the learning process, by rubyblossom on flickr, creative commons attribution

the learning process, by rubyblossom on flickr, creative commons attribution

In January I presented to The Victoria Business Moms at the invitation of the group’s organizer, Heather Solomonson. The topic I spoke about was non-traditional ways to create professional development opportunities for ourselves.

At the delightful Crumsby’s cafe in Victoria – the schoolhouse site up near Royal Oak – a few of us got together for the session. I led participants through a discussion about how we can and do learn – both face to face and online – in informal ways. We then talked about how we can reflect upon and record our learning to show others if we wished.

One of the things I highlighted is that we all have many options available to us for professional development that don’t involve going to a traditional workshop or course. Don’t get me wrong, I love formal learning opportunities and see real value in them, but I also think we need to place more emphasis and value on engaging in informal learning. It’s something that we do without even realizing that that’s what we’re doing!  Having Skype meetings, reading blogs, or following Twitter hashtags, Learnist or Pinterest boards – these are all examples of how we can learn online according to our own time schedule. And we can’t of course forget face-to-face meetings with mentors, forming Mastermind groups or becoming a member of professional associations. (These are just a few of the things we discussed that night – there are many more options of course!)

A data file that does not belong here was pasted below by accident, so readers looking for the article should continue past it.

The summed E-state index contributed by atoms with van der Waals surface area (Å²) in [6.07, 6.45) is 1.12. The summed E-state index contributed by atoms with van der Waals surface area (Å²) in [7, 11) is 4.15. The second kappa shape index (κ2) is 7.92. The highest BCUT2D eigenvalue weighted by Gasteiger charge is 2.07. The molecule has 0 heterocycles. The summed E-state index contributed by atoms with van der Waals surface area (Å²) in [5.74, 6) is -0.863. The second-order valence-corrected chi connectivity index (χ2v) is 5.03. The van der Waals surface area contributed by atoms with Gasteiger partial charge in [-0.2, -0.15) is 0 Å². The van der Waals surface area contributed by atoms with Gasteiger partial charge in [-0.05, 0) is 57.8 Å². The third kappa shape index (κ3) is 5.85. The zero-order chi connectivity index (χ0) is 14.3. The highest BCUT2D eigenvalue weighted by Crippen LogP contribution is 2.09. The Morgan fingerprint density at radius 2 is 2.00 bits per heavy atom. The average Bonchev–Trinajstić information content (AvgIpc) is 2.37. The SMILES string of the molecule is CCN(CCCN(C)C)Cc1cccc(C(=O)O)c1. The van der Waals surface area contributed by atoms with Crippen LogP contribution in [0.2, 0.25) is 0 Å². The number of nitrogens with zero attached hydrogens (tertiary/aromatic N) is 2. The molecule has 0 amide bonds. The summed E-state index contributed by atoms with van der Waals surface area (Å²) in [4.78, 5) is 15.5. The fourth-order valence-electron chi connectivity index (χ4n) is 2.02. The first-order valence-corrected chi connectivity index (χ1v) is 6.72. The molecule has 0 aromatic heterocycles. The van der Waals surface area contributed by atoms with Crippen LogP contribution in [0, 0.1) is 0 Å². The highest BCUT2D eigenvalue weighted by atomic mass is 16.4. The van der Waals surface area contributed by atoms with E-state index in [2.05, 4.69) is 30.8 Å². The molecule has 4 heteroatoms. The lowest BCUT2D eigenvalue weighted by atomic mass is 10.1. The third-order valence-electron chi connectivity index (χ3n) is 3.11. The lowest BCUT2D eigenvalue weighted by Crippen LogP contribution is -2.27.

As Jane Hart says, if we spend just ten minutes a day engaged in informal learning over the course of a year that amounts to eight days’ worth of professional development. A few conferences’ worth! Surrounding ourselves with a personal learning network of people both in person and online is a way to keep abreast of things in this world where knowledge is increasing exponentially every second.

It was from a class with Jane Hart that I learned more about the concept of professional learning portfolios. If you are interested in recording and reflecting on your learning – both formal and informal opportunities – there are numerous applications out there that you can use to develop an online portfolio. Course participants were experimenting with Mahara, WordPress, Folio for me, FolioSpaces, Portfolio Communities and more. We spent time discussing the benefits and drawbacks of showing our learning plans and achievements online. Fascinating.

Thanks again to The Victoria Business Moms for allowing me space to bring these ideas to others. It was another informal way to learn for all of us there – myself included.


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